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Blind person with guide dog was discriminated against when refused to board a bus, court rules

A passenger carrier that denied a blind person travelling with a guide dog access to its services has been court-ordered to issue an apology and pay PLN 5,000 for a charitable cause. Two advocates of Wolf Theiss P. Daszkowski sp. k., Mr Aleksander Woźnicki and Mr Rafał Karbowniczek, represent the HFHR’s client pro bono, as a courtesy to the HFHR.
Let us remind our readers: in 2014, our client was travelling from Lublin to Warsaw and wanted to use a long-distance shuttle service operated by a private carrier. A driver refused to let her embark, claiming that the company policy forbade animals on board.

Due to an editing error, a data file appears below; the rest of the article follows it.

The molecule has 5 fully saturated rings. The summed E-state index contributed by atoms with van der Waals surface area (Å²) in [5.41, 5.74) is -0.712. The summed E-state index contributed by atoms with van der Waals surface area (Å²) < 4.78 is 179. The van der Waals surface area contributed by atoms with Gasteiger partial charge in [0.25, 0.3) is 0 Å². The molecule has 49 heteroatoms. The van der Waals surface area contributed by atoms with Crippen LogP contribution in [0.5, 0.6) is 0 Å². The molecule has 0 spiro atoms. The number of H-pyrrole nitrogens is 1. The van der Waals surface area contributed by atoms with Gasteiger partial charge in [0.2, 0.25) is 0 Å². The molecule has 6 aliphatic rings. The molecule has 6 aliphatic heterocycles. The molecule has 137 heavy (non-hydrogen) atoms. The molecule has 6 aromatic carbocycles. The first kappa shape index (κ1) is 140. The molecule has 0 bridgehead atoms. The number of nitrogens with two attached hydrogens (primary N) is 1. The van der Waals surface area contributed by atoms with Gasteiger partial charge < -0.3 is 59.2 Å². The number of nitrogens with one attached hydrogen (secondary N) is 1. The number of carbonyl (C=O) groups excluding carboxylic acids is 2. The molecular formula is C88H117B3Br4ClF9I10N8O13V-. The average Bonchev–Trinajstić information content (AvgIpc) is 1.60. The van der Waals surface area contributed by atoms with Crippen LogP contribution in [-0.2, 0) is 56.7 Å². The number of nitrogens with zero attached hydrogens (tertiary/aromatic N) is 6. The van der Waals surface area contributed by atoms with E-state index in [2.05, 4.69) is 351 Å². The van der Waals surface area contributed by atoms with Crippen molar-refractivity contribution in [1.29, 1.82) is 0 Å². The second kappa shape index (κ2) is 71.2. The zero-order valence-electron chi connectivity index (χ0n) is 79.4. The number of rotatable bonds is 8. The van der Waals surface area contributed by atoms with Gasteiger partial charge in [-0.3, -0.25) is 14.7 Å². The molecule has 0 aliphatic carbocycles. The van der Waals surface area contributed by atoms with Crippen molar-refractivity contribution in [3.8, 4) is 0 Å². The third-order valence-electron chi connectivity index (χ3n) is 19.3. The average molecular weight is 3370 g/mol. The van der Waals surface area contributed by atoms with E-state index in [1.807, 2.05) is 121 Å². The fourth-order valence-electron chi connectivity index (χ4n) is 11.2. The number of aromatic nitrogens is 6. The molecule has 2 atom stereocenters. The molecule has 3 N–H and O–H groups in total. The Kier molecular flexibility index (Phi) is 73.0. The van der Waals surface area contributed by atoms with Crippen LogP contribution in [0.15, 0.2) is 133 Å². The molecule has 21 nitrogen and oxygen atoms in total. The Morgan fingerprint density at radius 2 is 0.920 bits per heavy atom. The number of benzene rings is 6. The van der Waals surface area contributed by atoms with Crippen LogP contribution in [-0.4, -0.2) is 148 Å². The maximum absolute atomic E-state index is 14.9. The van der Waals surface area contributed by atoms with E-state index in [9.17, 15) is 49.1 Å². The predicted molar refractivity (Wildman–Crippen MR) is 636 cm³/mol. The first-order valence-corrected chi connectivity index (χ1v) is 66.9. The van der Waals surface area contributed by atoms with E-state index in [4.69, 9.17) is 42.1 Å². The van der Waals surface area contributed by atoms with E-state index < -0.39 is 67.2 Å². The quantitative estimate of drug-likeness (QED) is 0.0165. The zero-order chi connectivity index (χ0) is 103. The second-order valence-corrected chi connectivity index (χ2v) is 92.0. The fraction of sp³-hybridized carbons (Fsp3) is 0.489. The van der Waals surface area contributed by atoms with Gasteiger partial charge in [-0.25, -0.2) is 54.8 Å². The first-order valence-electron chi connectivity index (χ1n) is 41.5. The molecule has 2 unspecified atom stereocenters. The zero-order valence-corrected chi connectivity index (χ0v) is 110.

“The judgment is a clear signal that violations of the statutory right of access to public facilities, including means of public transport, which is afforded to persons assisted by guide dogs, will not be accepted”, Dr Dorota Pudzianowska, HFHR’s legal expert, emphasises.

The Regional Court of Warszawa-Praga ruled that the carrier’s conduct had violated the personal interests of Justyna Kucińska.

“In the reasons given to the judgment, the court noted that the rights of our client had certainly been violated because she should be able to live her public life to the fullest, regardless of her disability”, Dr Pudzianowska said. “The court underscored that a person’s ability to travel with their guide dogs is a mean that mitigates the consequences of this person’s disability, founding the driver’s conduct blatantly discriminative”, she added.

The judgment is not yet final.


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